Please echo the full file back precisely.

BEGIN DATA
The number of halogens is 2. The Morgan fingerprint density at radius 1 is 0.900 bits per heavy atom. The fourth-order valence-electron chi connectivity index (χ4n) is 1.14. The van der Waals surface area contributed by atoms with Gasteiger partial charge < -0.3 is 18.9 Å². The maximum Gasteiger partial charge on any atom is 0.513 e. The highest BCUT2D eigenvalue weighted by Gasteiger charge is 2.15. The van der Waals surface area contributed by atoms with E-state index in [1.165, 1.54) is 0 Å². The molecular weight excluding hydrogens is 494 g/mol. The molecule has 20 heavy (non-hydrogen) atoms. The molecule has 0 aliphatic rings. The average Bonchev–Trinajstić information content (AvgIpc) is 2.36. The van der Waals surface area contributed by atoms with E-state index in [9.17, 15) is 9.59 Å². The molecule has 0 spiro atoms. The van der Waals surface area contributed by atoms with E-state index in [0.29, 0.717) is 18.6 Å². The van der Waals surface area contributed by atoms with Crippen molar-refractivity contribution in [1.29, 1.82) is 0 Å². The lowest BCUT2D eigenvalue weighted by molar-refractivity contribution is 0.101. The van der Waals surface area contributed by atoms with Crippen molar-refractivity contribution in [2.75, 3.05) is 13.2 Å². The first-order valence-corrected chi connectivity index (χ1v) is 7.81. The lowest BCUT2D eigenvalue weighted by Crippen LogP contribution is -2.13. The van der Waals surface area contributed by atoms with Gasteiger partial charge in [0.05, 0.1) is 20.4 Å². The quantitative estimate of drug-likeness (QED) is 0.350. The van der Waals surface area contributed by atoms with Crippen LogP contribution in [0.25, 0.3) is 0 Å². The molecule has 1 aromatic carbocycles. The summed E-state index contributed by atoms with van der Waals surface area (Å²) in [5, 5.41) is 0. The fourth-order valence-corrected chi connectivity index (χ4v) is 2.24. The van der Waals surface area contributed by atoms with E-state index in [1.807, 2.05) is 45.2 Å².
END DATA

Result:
The number of halogens is 2. The Morgan fingerprint density at radius 1 is 0.900 bits per heavy atom. The fourth-order valence-electron chi connectivity index (χ4n) is 1.14. The van der Waals surface area contributed by atoms with Gasteiger partial charge < -0.3 is 18.9 Å². The maximum Gasteiger partial charge on any atom is 0.513 e. The highest BCUT2D eigenvalue weighted by Gasteiger charge is 2.15. The van der Waals surface area contributed by atoms with E-state index in [1.165, 1.54) is 0 Å². The molecular weight excluding hydrogens is 494 g/mol. The molecule has 20 heavy (non-hydrogen) atoms. The molecule has 0 aliphatic rings. The average Bonchev–Trinajstić information content (AvgIpc) is 2.36. The van der Waals surface area contributed by atoms with E-state index in [9.17, 15) is 9.59 Å². The molecule has 0 spiro atoms. The van der Waals surface area contributed by atoms with E-state index in [0.29, 0.717) is 18.6 Å². The van der Waals surface area contributed by atoms with Crippen molar-refractivity contribution in [1.29, 1.82) is 0 Å². The lowest BCUT2D eigenvalue weighted by molar-refractivity contribution is 0.101. The van der Waals surface area contributed by atoms with Crippen molar-refractivity contribution in [2.75, 3.05) is 13.2 Å². The first-order valence-corrected chi connectivity index (χ1v) is 7.81. The lowest BCUT2D eigenvalue weighted by Crippen LogP contribution is -2.13. The van der Waals surface area contributed by atoms with Gasteiger partial charge in [0.05, 0.1) is 20.4 Å². The quantitative estimate of drug-likeness (QED) is 0.350. The van der Waals surface area contributed by atoms with Crippen LogP contribution in [0.25, 0.3) is 0 Å². The molecule has 1 aromatic carbocycles. The summed E-state index contributed by atoms with van der Waals surface area (Å²) in [5, 5.41) is 0. The fourth-order valence-corrected chi connectivity index (χ4v) is 2.24. The van der Waals surface area contributed by atoms with E-state index in [1.807, 2.05) is 45.2 Å².